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National Geographic has a website called Phenomena, which is the home to a group of blogs, one of which is Laelops, a blog written by Bryan Switek devoted to paleontology, with a considerable emphasis on dinosaurs. Recently he wrote an essay on Lazarus taxa. That got me thinking about how species can appear to disappear and reappear in the fossil record and the strange and funny ways scientists talk about species, so this post will expand upon that topic and discuss ways that species can appear to come back from the dead, figuratively speaking.
What is a Species?
First off, it is important to understand what we mean by a species. Most people think of species using the biologic species concept, which requires a species to be reproductively isolated, the species is defined by who can breed with who. Unfortunately, there are a number of instances in which this doesn’t work. There are species that do not reproduce by having two individuals of different sexes breed, such as some parthenogenic frogs and fish, in which the females create viable eggs without the need of a male. Bacteria, which reproduce by simply dividing, can’t be called species this way, especially since they exchange DNA on a regular basis. Fertile hybrids screw up the biologic species concept as well and are much more common than most people realize. For paleontologists, the biggest problem is that we have no way of knowing how well fossil species could mate because fossils aren’t known for their breeding potential, being dead and all.
In fact, there are at least 26 different published concepts of what a species actually is. As a result, researchers have to choose the one most applicable to their research. Paleontologists frequently use what is known as the morphospecies concept. If it looks sufficiently different, we call it a different species. Are there problems with this? Yes, but we are limited by the data we have. We just have to keep in mind that paleospecies are not the same thing as modern species.
Gaps in the Record
The fossil record is quite good for many types of organisms, not so good for others. As a result, there are gaps in our knowledge. Sometimes a fossil can disappear from the fossil record and appear to go extinct only to reappear millions of years later. These species are called Lazarus taxa (a taxon, pl. taxa, is the name for a generic taxonomic unit, be it species, family, order, etc.). If one is familiar with the biblical story of Lazarus, the name makes sense. Lazarus died and was brought back from the dead. In a conceptually similar manner, taxonomists can bring a species back from “extinction” by finding more fossils, or, in some cases, living representatives.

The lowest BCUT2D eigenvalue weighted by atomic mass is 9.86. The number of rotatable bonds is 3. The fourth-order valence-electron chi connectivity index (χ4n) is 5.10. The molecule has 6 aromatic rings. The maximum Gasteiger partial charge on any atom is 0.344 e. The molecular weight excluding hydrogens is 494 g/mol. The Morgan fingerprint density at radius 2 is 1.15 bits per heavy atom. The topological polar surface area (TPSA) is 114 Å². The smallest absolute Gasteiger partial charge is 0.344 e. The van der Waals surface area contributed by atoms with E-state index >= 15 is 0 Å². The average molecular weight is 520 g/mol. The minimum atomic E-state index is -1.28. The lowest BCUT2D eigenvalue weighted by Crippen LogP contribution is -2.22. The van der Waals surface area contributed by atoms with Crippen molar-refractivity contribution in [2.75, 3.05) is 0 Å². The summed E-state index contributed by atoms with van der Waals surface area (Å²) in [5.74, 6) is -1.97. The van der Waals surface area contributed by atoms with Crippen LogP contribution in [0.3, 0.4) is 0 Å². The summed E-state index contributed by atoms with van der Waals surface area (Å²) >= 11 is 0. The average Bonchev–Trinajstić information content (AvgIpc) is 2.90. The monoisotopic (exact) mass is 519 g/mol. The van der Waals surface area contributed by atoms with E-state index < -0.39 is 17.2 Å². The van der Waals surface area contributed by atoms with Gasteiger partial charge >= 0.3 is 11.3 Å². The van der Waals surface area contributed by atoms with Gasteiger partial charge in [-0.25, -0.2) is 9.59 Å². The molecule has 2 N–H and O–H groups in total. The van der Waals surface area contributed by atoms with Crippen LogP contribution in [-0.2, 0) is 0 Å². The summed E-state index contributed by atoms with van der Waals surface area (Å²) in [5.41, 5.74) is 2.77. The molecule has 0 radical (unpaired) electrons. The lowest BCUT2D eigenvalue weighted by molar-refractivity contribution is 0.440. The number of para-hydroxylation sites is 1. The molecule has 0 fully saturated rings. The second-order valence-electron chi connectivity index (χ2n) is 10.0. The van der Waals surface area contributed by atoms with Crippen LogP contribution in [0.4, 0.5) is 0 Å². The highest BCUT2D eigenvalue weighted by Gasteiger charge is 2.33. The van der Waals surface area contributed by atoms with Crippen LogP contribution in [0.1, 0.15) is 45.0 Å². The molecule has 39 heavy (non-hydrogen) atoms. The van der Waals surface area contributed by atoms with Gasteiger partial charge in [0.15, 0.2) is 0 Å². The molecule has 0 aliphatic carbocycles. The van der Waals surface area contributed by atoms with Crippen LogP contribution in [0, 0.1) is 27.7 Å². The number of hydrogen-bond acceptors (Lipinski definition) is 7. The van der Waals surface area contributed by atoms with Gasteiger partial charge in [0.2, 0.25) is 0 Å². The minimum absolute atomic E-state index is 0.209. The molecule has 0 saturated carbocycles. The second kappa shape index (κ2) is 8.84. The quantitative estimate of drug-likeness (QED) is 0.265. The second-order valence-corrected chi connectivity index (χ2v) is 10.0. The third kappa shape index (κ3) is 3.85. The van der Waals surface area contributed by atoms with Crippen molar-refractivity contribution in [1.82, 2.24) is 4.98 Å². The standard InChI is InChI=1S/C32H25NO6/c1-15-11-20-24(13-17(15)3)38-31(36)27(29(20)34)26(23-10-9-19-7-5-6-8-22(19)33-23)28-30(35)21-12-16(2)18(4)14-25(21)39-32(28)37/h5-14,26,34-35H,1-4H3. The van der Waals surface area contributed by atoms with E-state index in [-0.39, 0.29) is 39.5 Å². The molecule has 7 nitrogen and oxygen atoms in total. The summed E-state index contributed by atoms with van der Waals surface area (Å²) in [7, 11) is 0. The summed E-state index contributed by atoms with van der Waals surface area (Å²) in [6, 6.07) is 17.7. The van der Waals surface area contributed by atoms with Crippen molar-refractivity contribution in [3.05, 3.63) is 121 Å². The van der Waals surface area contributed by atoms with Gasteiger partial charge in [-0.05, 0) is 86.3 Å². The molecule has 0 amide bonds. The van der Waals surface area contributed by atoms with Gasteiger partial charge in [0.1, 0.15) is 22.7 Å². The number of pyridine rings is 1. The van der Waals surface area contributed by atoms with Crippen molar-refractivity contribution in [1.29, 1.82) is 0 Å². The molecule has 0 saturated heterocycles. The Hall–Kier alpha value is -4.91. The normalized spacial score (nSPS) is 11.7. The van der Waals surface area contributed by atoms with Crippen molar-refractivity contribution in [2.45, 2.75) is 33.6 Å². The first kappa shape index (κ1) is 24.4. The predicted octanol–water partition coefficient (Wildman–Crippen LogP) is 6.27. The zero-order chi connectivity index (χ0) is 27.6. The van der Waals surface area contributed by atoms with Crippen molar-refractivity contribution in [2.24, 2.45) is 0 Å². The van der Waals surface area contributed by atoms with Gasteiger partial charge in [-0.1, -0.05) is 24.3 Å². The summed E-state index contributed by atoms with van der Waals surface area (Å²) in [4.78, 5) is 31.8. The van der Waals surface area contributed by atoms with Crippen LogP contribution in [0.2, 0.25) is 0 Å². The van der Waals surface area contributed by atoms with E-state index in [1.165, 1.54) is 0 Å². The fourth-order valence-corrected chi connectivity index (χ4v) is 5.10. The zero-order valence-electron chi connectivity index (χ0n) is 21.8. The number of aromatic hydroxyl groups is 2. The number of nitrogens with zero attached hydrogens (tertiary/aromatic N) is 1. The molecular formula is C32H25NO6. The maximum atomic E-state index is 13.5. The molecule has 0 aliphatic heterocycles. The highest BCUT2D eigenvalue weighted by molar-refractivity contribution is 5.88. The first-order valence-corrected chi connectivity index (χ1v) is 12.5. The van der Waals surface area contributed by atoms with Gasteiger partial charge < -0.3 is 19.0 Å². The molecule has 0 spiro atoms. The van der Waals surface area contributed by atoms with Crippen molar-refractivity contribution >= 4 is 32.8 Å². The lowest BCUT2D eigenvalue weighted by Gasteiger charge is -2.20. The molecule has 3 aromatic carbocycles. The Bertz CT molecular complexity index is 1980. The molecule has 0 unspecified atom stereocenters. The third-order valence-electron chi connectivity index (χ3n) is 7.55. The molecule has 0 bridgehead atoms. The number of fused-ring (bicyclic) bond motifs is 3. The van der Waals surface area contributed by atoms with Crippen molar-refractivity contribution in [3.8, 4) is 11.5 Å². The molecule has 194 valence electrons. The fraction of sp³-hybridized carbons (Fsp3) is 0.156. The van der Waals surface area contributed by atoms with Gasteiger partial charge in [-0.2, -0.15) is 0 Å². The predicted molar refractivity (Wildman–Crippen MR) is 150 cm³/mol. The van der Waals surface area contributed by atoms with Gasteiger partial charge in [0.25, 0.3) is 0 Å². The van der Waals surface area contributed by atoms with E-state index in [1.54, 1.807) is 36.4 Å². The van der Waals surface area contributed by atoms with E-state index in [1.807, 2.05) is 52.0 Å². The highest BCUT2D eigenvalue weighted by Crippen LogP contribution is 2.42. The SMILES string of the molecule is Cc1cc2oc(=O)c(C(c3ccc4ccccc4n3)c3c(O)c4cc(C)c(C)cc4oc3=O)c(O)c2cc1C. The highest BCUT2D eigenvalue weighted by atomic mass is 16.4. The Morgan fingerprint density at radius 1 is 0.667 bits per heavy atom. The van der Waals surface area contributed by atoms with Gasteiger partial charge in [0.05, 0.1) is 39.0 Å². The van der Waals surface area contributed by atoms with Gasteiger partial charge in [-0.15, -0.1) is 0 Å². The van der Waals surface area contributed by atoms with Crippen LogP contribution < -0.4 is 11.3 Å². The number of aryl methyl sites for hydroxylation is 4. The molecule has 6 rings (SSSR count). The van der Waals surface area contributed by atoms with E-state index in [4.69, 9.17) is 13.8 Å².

Lazarus taxa can be formed a variety of ways. There may simply not be any rocks of the right age where the organism lived to preserve fossils, either through erosion or never having been laid down in the first place. It could be that they simply haven’t been found yet. The organisms could have moved so they are no longer in the same spot. For instance, crinoids at one time lived throughout shallow marine areas and were quite abundant. Almost all of them died out at the end of the Paleozoic. One group survived, but are most common in deep water and are much less common in shallow marine areas, making their fossils after the Paleozoic few and far between.
The most commonly discussed Lazarus fossil is the coelacanth, a fish whose fossil record had ended at the end of the Mesozoic and was presumed extinct, until live ones were caught in the Indian Ocean near South Africa and Indonesia. They were another species which seems to have retreated to deep water refuges to avoid complete extinction.
Come out, We Know You’re There
A related concept is that of ghost lineages. For Lazarus taxa, we know the species was present, we just haven’t found them yet. Obviously, if coelacanths were alive in the Cretaceous and today, they must have lived in between as well. Sometimes the gaps get filled in by discoveries of new fossils, others are still waiting to be found. Ghost lineages cover any situation in which we know a taxon had to exist, but we have no evidence for it, so Lazarus taxa can be thought of as a subset of ghost lineages. For Lazarus taxa, it is that gap between one fossil range and a much later one. But there is also the situation wherein a taxon had to exist much earlier than for which we have a record; and it is in these situations ghost lineages are most commonly invoked.